On Apr 17, 2015, poeciliopsis from Phoenix, AZ wrote:

Central Phoenix -- I have elephant ears that has been growing outdoors in a pot since 2008. I don't give it winter protection, although I has overhead citrus cover and is next to the pool (my plants next to the pool tend not to freeze as readily due to the mediating effect of water). The pot is only medium-size, so the plant doesn't get very large, but it is healthy. It is in strong shade all year and I keep it wet, but not soaked.


On May 20, 2014, 1m2c from Chapin, SC (Zone 8b) wrote:

I bought a large (almost hard ball baseball size) tuber and potted it in a large pot in Mid April (I'm in zone 8). Since that time we have had a lot of cool weather and some night time temps into the low 40's. Four weeks later nothing was happening so I dug it up. Although overall it still feels firm the outer layer in some places was very mushy. I have washed it off and dusted it w/ Rootone and am letting it dry. Now that it's warmer out can I repot it and expect it to sprout? If not can I plant another tuber or plant in that same soil?


On Sep 3, 2013, keithp2012 from West Babylon, NY (Zone 7a) wrote:

I saved a Taro Root from local supermarket and after careful care got it to grow into a beautiful plant, I take the root in when it gets cold and plant it months after frost danger has passed. Less than $1.00 for it when bulbs at garden store cost over $5.00


On Aug 30, 2012, Mike_W from Sterling, MA wrote:

I've been growing these for a few years here in zone 6 MA. However, if you want them to come back year after year, location is key. The elephant ears on the south side of my house grow very well as it is a zone 8 or better microclimate. They grow like weeds along the foundation of the house.

A few years prior, I had tried growing some along the stone wall in the northwest corner of the a low spot that usually floods in winter and spring. Needless to say, they didn't come back the next year.

So bearing that in mind, I plan on planting a few more in my back yard's microclimate as they can go through winter in the ground without any problems there. My family and friends absolutely love them and so do I. For best results, I usually water them every oth... read more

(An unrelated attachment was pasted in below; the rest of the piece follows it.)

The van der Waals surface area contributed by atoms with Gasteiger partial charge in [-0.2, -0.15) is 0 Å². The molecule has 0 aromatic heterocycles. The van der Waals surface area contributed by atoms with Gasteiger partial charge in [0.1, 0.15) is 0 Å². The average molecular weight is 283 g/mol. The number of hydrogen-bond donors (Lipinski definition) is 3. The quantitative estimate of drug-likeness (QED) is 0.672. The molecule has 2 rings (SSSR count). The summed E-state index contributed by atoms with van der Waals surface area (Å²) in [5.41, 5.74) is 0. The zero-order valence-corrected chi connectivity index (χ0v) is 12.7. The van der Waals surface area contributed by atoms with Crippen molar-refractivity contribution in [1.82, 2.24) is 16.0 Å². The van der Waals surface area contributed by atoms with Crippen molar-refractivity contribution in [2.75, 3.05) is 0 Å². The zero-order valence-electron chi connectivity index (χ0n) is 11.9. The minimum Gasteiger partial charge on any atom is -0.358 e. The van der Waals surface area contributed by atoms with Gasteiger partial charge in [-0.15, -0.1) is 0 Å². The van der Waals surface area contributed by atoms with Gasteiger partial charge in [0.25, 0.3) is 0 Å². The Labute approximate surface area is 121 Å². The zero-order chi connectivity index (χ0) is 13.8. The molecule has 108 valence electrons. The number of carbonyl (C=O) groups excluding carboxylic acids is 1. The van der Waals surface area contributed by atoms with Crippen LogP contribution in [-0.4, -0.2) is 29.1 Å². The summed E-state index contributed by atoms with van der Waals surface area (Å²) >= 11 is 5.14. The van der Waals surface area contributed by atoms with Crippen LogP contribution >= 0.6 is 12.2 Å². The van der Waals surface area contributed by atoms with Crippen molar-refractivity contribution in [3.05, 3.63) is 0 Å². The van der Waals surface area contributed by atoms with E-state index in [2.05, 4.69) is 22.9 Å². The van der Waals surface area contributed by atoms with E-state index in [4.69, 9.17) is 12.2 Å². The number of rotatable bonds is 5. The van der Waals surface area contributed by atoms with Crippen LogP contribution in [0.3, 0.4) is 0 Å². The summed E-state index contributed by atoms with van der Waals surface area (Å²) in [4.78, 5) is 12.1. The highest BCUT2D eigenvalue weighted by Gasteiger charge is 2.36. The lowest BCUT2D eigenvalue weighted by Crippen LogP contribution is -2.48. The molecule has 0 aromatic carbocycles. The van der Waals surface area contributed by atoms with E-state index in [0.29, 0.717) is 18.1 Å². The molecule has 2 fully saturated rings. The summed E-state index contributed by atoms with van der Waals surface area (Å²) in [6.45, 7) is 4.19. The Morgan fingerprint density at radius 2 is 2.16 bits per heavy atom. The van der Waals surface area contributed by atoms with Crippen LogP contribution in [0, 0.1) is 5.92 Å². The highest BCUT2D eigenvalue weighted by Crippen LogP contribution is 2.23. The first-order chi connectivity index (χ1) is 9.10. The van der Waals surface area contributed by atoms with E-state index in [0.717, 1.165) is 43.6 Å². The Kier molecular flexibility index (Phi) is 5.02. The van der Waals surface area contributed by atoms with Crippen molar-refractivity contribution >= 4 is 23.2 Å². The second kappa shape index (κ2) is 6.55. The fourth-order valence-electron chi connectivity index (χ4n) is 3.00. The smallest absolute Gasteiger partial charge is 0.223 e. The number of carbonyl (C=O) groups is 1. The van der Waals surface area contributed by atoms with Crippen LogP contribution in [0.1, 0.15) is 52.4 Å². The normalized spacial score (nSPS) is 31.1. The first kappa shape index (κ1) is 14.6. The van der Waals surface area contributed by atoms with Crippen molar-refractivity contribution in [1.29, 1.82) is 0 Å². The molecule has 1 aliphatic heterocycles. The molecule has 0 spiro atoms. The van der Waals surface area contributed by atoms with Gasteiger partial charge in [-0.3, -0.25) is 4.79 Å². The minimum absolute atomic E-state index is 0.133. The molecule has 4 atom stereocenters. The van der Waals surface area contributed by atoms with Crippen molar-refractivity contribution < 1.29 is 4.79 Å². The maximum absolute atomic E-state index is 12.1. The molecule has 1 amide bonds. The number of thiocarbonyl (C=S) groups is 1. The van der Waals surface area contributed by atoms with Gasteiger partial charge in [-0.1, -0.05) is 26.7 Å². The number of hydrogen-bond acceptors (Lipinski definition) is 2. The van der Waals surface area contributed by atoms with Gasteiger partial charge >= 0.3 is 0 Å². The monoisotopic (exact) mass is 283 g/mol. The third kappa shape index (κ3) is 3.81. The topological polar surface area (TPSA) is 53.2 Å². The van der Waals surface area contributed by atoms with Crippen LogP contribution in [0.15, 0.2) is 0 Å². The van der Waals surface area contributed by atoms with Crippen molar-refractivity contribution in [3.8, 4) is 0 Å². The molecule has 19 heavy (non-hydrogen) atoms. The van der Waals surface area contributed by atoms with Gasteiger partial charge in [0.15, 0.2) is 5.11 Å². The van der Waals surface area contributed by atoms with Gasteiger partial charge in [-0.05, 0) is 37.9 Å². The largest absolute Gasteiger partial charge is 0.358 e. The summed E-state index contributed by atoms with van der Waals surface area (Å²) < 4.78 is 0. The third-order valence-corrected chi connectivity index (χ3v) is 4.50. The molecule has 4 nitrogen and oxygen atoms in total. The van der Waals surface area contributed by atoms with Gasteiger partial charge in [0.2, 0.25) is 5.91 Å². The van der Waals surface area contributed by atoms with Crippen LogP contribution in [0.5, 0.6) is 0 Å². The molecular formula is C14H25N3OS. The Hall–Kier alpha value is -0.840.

On Dec 16, 2010, oldaggie98 from Magnolia, TX wrote:

While the species can be aggressive an invasive at times keep in mind this is just the species. If you want clumping varieties that do not take over a space look into the new breeding work from John Cho out of Hawaii. His plants are in the Royal Hawaiian Colocasia program and include cultivars 'Diamond Head', 'Blue Hawaii', 'Hilo Bay', 'Pineapple Princess', 'Hawaiian Eye' and 'Kona Coffee' . I am sure there are other cultivars that can be considered clumpers but these are the only I have experience with so far. Does anyone else have experience with non-invasive varieties?


On Dec 1, 2010, crooker64 from Richmond, VA wrote:

In my garden in Richmond, Virginia, Colocasia esculenta illustris and (last season for the first time) Colocasia esculenta jet black wonder have grown well in partial shade. Though I've never had any of them flower (not fertilizing enough?). The former has overwintered many times w/o problem; but last spring, after a hard winter here, the plants didn't reappear. So this year I'm digging them up, just to be safe, which I did many years ago with success (drying out and storing in peat moss). I've read many online posts about how they demand constant watering, but that hasn't been the case in my experience; it can get very hot and dry here, from time to time (we had a pretty bad drought last summer after a wet spring), and the plants have lived through it with some normal watering (and someti... read more


On Apr 5, 2010, stella from Raleigh, NC (Zone 7a) wrote: